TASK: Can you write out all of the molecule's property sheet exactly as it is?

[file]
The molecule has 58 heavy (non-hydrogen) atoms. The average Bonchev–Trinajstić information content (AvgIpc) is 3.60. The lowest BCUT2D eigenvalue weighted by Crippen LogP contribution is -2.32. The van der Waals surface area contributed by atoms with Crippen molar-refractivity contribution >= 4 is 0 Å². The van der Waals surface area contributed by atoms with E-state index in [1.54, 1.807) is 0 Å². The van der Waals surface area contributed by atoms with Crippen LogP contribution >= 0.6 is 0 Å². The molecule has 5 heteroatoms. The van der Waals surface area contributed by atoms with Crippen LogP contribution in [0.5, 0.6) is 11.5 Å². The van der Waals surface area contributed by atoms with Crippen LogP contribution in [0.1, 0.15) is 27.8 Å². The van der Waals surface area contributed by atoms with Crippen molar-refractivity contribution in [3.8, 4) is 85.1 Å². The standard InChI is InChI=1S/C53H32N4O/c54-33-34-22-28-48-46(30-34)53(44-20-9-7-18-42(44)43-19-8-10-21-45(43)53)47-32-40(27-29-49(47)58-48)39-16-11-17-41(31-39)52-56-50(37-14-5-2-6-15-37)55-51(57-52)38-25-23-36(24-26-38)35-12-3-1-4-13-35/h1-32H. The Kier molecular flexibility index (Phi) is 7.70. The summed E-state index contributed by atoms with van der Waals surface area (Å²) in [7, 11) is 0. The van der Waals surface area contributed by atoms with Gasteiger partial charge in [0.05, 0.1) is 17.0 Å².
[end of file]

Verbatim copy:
The molecule has 58 heavy (non-hydrogen) atoms. The average Bonchev–Trinajstić information content (AvgIpc) is 3.60. The lowest BCUT2D eigenvalue weighted by Crippen LogP contribution is -2.32. The van der Waals surface area contributed by atoms with Crippen molar-refractivity contribution >= 4 is 0 Å². The van der Waals surface area contributed by atoms with E-state index in [1.54, 1.807) is 0 Å². The van der Waals surface area contributed by atoms with Crippen LogP contribution >= 0.6 is 0 Å². The molecule has 5 heteroatoms. The van der Waals surface area contributed by atoms with Crippen LogP contribution in [0.5, 0.6) is 11.5 Å². The van der Waals surface area contributed by atoms with Crippen LogP contribution in [0.1, 0.15) is 27.8 Å². The van der Waals surface area contributed by atoms with Crippen molar-refractivity contribution in [3.8, 4) is 85.1 Å². The standard InChI is InChI=1S/C53H32N4O/c54-33-34-22-28-48-46(30-34)53(44-20-9-7-18-42(44)43-19-8-10-21-45(43)53)47-32-40(27-29-49(47)58-48)39-16-11-17-41(31-39)52-56-50(37-14-5-2-6-15-37)55-51(57-52)38-25-23-36(24-26-38)35-12-3-1-4-13-35/h1-32H. The Kier molecular flexibility index (Phi) is 7.70. The summed E-state index contributed by atoms with van der Waals surface area (Å²) in [7, 11) is 0. The van der Waals surface area contributed by atoms with Gasteiger partial charge in [0.05, 0.1) is 17.0 Å².